The economy lost some momentum in the first quarter of 2019, and freight movements were not spared from the softening. However, there are a handful of reasons to be optimistic heading into the second quarter.
FreightWaves CEO and Managing Director Craig Fuller and FreightWaves Chief Economist Ibrahiim Bayaan teamed up to discuss the first quarter of 2019 and what to expect moving forward in the April Market Update.
While there are several factors at play when it comes to predicting market conditions in the second quarter, last year’s surge of imports from China in an attempt to sidestep tariffs could lead to increased freight demand in the coming months.
Inventories that were stored in warehouses late last year are expected to flow into the wider economy in the second and third quarter, bolstering freight demand, according to Bayaan.
“We’ve talked a lot over the last couple of months about how imports surged at the end of last year and ended up being stored in inventory,” Bayaan said. “I still think there’s a good amount of that that is just sitting on the coast, waiting to get unleashed into the rest of the economy.”
Both imports and exports downshifted in the first quarter, and import growth was negative year-over-year for the first time since 2016. However, Bayaan expects to see increased import volumes in the second quarter, another positive sign for freight demand.
“There was a big surge in imports at the end of 2018 to try to avoid tariffs, so part of the weakness during the first quarter is payback for that,” Bayaan said. “As retail rebounds, you should see better import growth going forward.”
The export sector has struggled because of weak growth in both Europe and China, but the China stimulus has already begun and will likely boost some growth in the second and third quarters.
“There have been rumblings that a trade deal is forthcoming between the U.S. and China,” Bayaan said. “It is much more important that global growth picks up, but a resolution on tariffs would also move things in a positive direction.”
While a trade deal would likely move things along in the right direction, general trade policy uncertainty could prove to be a weak point for the second quarter.
“There is still this overarching cloud of trade policy uncertainty that exists in the economy, which is weighing down a lot of business investment and slowing down economic activity in general,” Bayaan said.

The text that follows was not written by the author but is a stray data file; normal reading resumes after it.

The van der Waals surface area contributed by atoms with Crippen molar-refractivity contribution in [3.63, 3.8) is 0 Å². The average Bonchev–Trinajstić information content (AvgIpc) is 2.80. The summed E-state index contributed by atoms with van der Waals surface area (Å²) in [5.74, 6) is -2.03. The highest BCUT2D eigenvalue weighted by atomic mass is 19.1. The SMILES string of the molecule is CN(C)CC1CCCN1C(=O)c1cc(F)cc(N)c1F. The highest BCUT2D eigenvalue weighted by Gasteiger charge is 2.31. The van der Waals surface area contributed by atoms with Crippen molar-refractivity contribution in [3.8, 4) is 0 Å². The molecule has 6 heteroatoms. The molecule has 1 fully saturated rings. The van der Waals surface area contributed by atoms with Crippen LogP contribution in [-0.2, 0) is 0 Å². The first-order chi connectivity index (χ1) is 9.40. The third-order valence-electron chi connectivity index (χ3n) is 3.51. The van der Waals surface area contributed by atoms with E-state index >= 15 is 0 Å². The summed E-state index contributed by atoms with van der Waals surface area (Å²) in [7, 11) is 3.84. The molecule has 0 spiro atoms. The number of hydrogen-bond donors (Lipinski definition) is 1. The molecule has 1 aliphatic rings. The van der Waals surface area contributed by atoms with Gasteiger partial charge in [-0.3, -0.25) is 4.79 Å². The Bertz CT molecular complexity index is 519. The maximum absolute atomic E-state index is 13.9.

Weak business investment overall could also take a toll on the upcoming quarter. Business investment slowed down considerably at the end of 2018 and into the beginning of 2019. Bayaan did not anticipate an improvement in the second quarter.
Rebounding retail activity at the end of the first quarter could be another harbinger for stronger freight demand in the second quarter.
Retail activity numbers were low earlier this year, which Bayaan attributed partially to poor weather conditions across the country. Retail rebounded from a disappointing February in March, with the growth rate climbing from 2.2 percent to 3.6 percent year-over-year. It was one of the strongest rebounds seen in the retail sector since mid-2017.
While retail activity growth is still well below the pace seen in the middle of last year, Bayaan expects retail to be a strong source of freight demand going forward.
The overall labor market seems to be holding strong. After a scare in February, job growth rebounded significantly in March. Hiring is still moving forward at a decent clip, and unemployment remains at near multi-decade lows, according to Bayaan.
Unlike the overall job market, the trucking industry saw a decline in job growth for the first time in nine months.
“A single month doesn’t really mean a whole lot, but I think a lot of the fundamentals are in place to say that you are not going to see the same amount of hiring going on in the industry that you did over the last year or so,” Bayaan said. “There is a sense that there is already enough capacity in the market, so there’s no real reason to keep adding drivers the way they did over the last year.”
Rates for long distance trucking declined for the third straight month in March. Year-over-year growth continued to decelerate, falling below 5 percent.
While freight volumes are expected to improve in the second quarter, loose capacity will continue to put downward pressure on rates.